Are you looking to bolster your Political Science experience at the U of A? Seeking a new academic challenge? A way to branch out beyond the walls of Tory Building? If so, I, Ben Throndson, your friendly neighbourhood Poli. Sci. student, highly recommend submitting an application to join the Peter Lougheed Leadership College. An immensely rewarding experience awaits you.
When I was first contemplating whether to apply to be part of the PLLC's pioneer class, I was in equal measures curious and skeptical about this new two-year certificate program at the U of A. Since I had taken (and enjoyed) Leadership CTS modules in high school, and I was looking for a way to be more involved at the University, I decided to give it a shot.
While I was excited to be accepted to the program, some apprehension remained. What if the PLLC ended up being like the caricature that some of those opposed to the College had described, and I was about to embark on two years of dreaded "networking" with uppity, self-interested people? What if the course content was a load of vapid, feel-good, "Go out and be the best leader you can be!" propaganda? What if it tanked my GPA?
Thankfully, not one of these worries materialized.
My fellow students are, in a word, awesome. They are some of the most passionate, interesting, community-minded, and optimistic people that I have met during my time at the U of A. I was concerned that the College would be full of resume-padders who put themselves first, but I am very relieved to have been wrong about that.
In the PLLC, we are divided up into approximately 10-person forum groups (like cohorts in the Business faculty), and it is with these groups that we have class, do group projects, et cetera. Additionally, these groups are interdisciplinary, meaning that the members of one's forum come from a wide variety of academic backgrounds. This has had a double benefit: not only have I been able to build friendships with students that I otherwise would never have met if I had remained cloistered in only Political Science and other Arts courses, but I have been able to learn a great deal more about disciplines that are not my own. In my mind, the PLLC is a great example of what a university Arts education should be: a learning experience that broadens one's horizons.
In terms of course material and class work, the PLLC has delivered in a big way. The PLLC courses, for third-year students, are divided into two, full-year, Monday evening classes that are held every second week. Basically, what this means is that we have one three-hour class every Monday evening.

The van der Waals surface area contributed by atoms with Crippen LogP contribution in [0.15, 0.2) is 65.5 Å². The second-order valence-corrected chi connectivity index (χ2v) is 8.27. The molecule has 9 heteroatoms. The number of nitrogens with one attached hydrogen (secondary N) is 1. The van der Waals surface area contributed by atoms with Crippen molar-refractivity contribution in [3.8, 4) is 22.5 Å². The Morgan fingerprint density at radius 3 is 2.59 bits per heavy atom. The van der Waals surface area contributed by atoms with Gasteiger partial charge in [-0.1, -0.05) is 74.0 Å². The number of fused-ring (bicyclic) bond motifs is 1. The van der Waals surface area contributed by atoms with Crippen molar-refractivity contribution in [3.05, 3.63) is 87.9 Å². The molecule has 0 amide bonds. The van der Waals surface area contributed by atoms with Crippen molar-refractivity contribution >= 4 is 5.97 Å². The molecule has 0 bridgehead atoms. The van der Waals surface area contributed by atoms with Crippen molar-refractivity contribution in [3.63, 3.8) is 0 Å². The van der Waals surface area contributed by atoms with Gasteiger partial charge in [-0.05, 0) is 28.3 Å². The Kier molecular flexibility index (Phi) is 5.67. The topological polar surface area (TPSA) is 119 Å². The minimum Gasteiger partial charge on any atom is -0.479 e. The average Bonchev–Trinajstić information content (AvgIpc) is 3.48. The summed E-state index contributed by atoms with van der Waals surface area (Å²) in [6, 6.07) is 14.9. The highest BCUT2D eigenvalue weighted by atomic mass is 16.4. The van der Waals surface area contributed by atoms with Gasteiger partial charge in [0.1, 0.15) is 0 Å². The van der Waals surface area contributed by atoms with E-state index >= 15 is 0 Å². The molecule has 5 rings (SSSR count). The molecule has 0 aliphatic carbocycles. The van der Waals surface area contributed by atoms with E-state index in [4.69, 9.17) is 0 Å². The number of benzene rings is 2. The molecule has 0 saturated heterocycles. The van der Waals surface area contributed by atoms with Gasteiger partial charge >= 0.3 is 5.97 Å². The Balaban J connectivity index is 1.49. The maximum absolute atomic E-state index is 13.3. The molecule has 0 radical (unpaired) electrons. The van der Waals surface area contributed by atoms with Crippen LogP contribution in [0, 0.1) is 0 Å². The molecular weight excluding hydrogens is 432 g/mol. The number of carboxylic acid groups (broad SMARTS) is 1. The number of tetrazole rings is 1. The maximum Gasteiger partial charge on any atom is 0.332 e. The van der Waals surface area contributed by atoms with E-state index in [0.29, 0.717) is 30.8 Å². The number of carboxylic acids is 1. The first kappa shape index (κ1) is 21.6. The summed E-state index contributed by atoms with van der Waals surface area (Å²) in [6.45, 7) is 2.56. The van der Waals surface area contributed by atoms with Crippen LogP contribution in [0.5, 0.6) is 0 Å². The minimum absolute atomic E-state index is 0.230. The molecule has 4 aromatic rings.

Foundations of Leadership (INT D 301) provides a crash course in the theory of many important concepts in leadership. The course material is fascinating and engaging, and has been curated by the PLLC's Founding Principal, the Rt. Hon. Kim Campbell, with one central question in mind: "What do leaders need to know?" It's been really neat to learn about the aspects of leadership that a former Prime Minister finds valuable.
Topics in Leadership (INT D 306), on the other hand, provides case studies of leadership in practice. For these courses, leaders from a wide variety of backgrounds are invited to give one hour lectures on the topics that we have been studying in the Foundations of Leadership course. These lectures are free and open to the public, and I highly recommend coming to watch one of them if you are at all interested in the PLLC — I will even guarantee that current students would be happy to take some time to talk with you about the program. See the schedule of Lougheed Lectures here, and please do consider joining us for one of these sessions even if you don't plan on applying - they are very illuminating: https://uofa.ualberta.ca/peter-lougheed/lougheed-college-lectures
While our workload as students has been challenging so far, I have not yet found it overwhelming. Many of the academic skills that Political Science students utilize on a regular basis — critical thinking, quick reading, essay writing — have proved to be very valuable to me as a PLLC student. If anything, I think we Poli. Sci students have a leg up, at least with respect to the third-year program of studies for the PLLC.
Finally, in what is perhaps one of the most unique aspects of the College, the administration has been willing to listen to student feedback and refine the program as needed. The PLLC has hosted a town hall to hear and discuss student feedback, and forum groups are currently in the process of selecting student representatives to attend regular meetings with College administration. This give-and-take has really made me feel like students are being given the opportunity to shape the future direction of the College, which is a really refreshing approach to academic governance.
In short, if it interests you and works with your schedule, I highly recommend applying to become a student of the Peter Lougheed Leadership College. I truly believe that the PLLC is an up-and-coming part of the University of Alberta, and being a member of the Pioneer Class is already the defining experience of my undergraduate studies at the U of A. Since becoming a student of the PLLC, I have made friends whom I otherwise would never have met, participated in fun and challenging activities to which I would never have had access, and learned a great deal about the theory and practice of leadership.
Applications are now open for the 2016-2018 cohort of the Peter Lougheed Leadership College, and the submission deadline is March 20th, 2016. See https://uofa.ualberta.ca/peter-lougheed for additional details about the program and how to submit your application.
Ben Throndson is a third year Political Science student and the current VP Communications of the Political Science Undergraduate Association.